Tag Archives: Bloomfield

52 Ancestors #29: Inspired by a Facebook Cousin to Seek Kasers

What is a Facebook Cousin?  When a cousin you had never known finds you on Facebook, or the two of you belong to the same local group for where you used to live, you may wind up sharing information about your shared ancestors. A Facebook Cousin was responsible for my pursuing these two Kaser relatives and she gave me information as well.

Austin J. (Jay) Kaser (1884-1949)

I can kind of understand why my father was unfamiliar with this cousin.  After all, Austin Kaser was born 25 years before my father, Paul Kaser. Austin’s first son was only four years younger than my father, but his last son was only four years older than me–so the family was spread out, to say the least.

In writing about Austin Jay’s father, Johnathan Kaser, I pointed out that Austin was born February 27, 1884.  Like his father, Johnathan, Austin lived at home with his parents in Clark (Coshocton County, Ohio) until his mid-twenties, and worked at miscellaneous manual labor jobs.

Austin was one of the early members of the Bloomfield Community band formed in 1898. Many of the Kaser clan, including my grandfather Clifford and his brothers Dave and Ed, played in this band.  Austin, listed in this newspaper article, played the tenor horn and trombone.  Since he was only 14 when the band was formed, it is doubtful that he was an original member.

Bloomfield Community Band

Bloomfield Community Band Newspaper Article 1968

Austin Jay Kaser was married about 1917 or 1918 to Grace Conrad (January1898-July 1964) from nearby Killbuck, Ohio. Grace and Austin had seven boys and three girl between 1884 and 1935. Two of the girls who died in infancy. in a group on Facebook, I came in contact with the daughter of the youngest boy in that family–another Jay– and decided to follow this line of cousins farther out on a limb of the family tree than I usually would. Austin Jay would be my first cousin once removed, and his youngest son, Jay Henry,  a second cousin.

The census reports for 1910 ( when Grace was still living at home with her parents) and for 1920 (after she was married) list her “race or color” as mulatto.  Her father, in 1910, is identified as white, but her mother is listed as mulatto. Creating some confusion, Grace is listed as white on the next two census reports. I am inclined to believe the “mulatto” since it is rare in northern Ohio census reports, and if the census taker were going to err, it would certainly be in the other direction.  I don’t have a picture of Grace, but it appears from other records that she must have been at least 3/4 white, so the fact she was mixed race might now show in a photograph.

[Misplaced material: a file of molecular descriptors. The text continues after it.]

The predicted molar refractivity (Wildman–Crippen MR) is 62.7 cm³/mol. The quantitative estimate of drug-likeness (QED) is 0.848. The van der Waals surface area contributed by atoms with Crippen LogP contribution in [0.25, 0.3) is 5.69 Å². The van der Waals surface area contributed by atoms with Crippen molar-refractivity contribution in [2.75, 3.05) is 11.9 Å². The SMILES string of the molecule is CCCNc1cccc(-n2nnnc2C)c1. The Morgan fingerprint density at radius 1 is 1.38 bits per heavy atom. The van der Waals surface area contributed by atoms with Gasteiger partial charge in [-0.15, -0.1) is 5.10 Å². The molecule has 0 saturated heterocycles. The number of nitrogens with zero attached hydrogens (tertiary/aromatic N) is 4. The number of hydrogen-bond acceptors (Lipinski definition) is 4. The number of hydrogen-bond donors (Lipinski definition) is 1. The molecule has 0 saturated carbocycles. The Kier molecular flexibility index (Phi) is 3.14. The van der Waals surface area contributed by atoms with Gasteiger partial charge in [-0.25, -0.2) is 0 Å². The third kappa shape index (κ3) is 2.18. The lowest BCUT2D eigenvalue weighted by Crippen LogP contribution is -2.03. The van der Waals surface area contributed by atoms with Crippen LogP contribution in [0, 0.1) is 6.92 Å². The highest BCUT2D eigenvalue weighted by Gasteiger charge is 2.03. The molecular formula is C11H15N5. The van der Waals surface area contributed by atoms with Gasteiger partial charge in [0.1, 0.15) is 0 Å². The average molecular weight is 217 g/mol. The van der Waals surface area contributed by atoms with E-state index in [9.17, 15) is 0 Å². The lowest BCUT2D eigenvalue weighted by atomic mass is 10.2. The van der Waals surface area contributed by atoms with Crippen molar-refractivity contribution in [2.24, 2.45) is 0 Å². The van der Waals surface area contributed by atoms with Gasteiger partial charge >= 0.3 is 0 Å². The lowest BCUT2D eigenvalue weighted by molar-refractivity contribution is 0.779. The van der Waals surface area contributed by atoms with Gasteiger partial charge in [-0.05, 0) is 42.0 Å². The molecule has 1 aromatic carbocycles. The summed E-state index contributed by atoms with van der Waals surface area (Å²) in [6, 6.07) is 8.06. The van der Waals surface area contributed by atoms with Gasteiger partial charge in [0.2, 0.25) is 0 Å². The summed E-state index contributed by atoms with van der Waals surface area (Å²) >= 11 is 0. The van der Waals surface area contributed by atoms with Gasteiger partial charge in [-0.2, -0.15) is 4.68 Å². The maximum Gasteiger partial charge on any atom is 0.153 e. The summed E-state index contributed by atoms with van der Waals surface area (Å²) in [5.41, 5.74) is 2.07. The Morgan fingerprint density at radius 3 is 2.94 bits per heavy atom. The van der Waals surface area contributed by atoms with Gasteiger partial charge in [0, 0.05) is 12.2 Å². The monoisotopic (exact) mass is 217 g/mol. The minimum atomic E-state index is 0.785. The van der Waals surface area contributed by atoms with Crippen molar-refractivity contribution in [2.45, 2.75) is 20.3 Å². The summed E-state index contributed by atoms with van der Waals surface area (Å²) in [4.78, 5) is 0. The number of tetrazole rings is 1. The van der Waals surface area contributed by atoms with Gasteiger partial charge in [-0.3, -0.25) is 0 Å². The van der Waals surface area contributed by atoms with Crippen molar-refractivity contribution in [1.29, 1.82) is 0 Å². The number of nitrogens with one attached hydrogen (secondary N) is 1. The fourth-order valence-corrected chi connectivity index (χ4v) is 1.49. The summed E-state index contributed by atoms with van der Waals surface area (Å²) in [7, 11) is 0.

I found evidence for her having very little “negro” in her blood (the designation used for black)  in the records for Grace’s mother, Ida McCluggage Conrod. Ida  is listed as mulatto in the 1880 census when she is  four years old. However, in that year, both Ida’s  mother and father are listed as white. It is possible, I suppose, that Ida was adopted. Since my relationship is distant, I’m going to leave all this for someone else to figure out.

With their large family, Austin Jay and Grace must have had a struggle making ends meet since Austin worked mostly as a day laborer. Both of the parents and most of the children completed only the 8th grade in school. One year Austin is listed as an oil field laborer, and another he is listed as a truck farmer, other times just as “laborer.”

The oldest  and third sons, Clarence and Reo, served in World War II, which would have given their parents some anxious moments, but both returned unharmed. Several of the sons died young, however. Only two lived past 60. The oldest, Clarence, apparently was vigorous. He got married when he was 69 years old to a 21-year-old bride. He died four years later, at 73. Ralph, the next to youngest, died in 2005 at the age of 72. Unlike his older brother, he was never married. Daughter Betty, 6th child, lived the longest–she was 79.

The second oldest son, Walter, died at the age of 50, and the fourth son, David, died at the age of 49, just two years after taking a 30-year-old as his second wife. The 4th, 5th and youngest children also died young:  Harold Eugene died at 57, Donald died at 50, and Jay Henry died at 55.

Austin Jay Kaser’s obituary, as transcribed at FindaGrave.com:

The Coshocton Tribune, April 21, 1949 Austin Jay Kaser of Clark Succumbs at Millersburg Hospital

Austin Jay Kaser, 65, of Clark died at 2 p.m. Wednesday at Pomerene Hospital, Millersburg, after a long illness. He was admitted to the hospital March 12 for treatment.